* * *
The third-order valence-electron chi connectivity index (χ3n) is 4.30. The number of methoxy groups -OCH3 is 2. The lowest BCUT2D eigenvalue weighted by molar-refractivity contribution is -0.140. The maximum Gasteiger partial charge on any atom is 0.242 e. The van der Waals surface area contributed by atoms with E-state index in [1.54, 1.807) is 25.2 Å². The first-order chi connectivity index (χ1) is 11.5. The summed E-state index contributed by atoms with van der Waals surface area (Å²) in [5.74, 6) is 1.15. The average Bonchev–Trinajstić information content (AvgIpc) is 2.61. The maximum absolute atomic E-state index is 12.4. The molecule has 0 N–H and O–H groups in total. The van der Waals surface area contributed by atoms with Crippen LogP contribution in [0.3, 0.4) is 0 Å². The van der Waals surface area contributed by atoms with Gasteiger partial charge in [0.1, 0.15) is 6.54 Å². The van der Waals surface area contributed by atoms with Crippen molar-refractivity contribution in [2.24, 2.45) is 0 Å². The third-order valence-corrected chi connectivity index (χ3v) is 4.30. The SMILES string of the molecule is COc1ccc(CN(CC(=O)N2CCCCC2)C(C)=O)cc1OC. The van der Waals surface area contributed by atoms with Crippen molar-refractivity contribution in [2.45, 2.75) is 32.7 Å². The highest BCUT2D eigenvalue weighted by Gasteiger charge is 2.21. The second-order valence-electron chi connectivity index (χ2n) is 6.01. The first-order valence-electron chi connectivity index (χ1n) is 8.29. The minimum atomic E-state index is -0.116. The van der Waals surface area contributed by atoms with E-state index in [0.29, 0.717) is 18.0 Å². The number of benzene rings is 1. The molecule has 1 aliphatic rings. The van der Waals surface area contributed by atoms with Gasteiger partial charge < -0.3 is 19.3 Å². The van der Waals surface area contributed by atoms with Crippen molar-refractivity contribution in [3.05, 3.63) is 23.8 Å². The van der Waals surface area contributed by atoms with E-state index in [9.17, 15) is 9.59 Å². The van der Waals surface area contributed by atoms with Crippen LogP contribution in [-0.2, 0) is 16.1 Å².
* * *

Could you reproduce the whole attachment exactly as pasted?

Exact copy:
The third-order valence-electron chi connectivity index (χ3n) is 4.30. The number of methoxy groups -OCH3 is 2. The lowest BCUT2D eigenvalue weighted by molar-refractivity contribution is -0.140. The maximum Gasteiger partial charge on any atom is 0.242 e. The van der Waals surface area contributed by atoms with E-state index in [1.54, 1.807) is 25.2 Å². The first-order chi connectivity index (χ1) is 11.5. The summed E-state index contributed by atoms with van der Waals surface area (Å²) in [5.74, 6) is 1.15. The average Bonchev–Trinajstić information content (AvgIpc) is 2.61. The maximum absolute atomic E-state index is 12.4. The molecule has 0 N–H and O–H groups in total. The van der Waals surface area contributed by atoms with Crippen LogP contribution in [0.3, 0.4) is 0 Å². The van der Waals surface area contributed by atoms with Gasteiger partial charge in [0.1, 0.15) is 6.54 Å². The van der Waals surface area contributed by atoms with Crippen molar-refractivity contribution in [2.24, 2.45) is 0 Å². The third-order valence-corrected chi connectivity index (χ3v) is 4.30. The SMILES string of the molecule is COc1ccc(CN(CC(=O)N2CCCCC2)C(C)=O)cc1OC. The van der Waals surface area contributed by atoms with Crippen molar-refractivity contribution in [2.45, 2.75) is 32.7 Å². The highest BCUT2D eigenvalue weighted by Gasteiger charge is 2.21. The second-order valence-electron chi connectivity index (χ2n) is 6.01. The first-order valence-electron chi connectivity index (χ1n) is 8.29. The minimum atomic E-state index is -0.116. The van der Waals surface area contributed by atoms with E-state index in [0.29, 0.717) is 18.0 Å². The number of benzene rings is 1. The molecule has 1 aliphatic rings. The van der Waals surface area contributed by atoms with Gasteiger partial charge < -0.3 is 19.3 Å². The van der Waals surface area contributed by atoms with Crippen molar-refractivity contribution in [3.05, 3.63) is 23.8 Å². The van der Waals surface area contributed by atoms with E-state index in [9.17, 15) is 9.59 Å². The van der Waals surface area contributed by atoms with Crippen LogP contribution in [-0.2, 0) is 16.1 Å².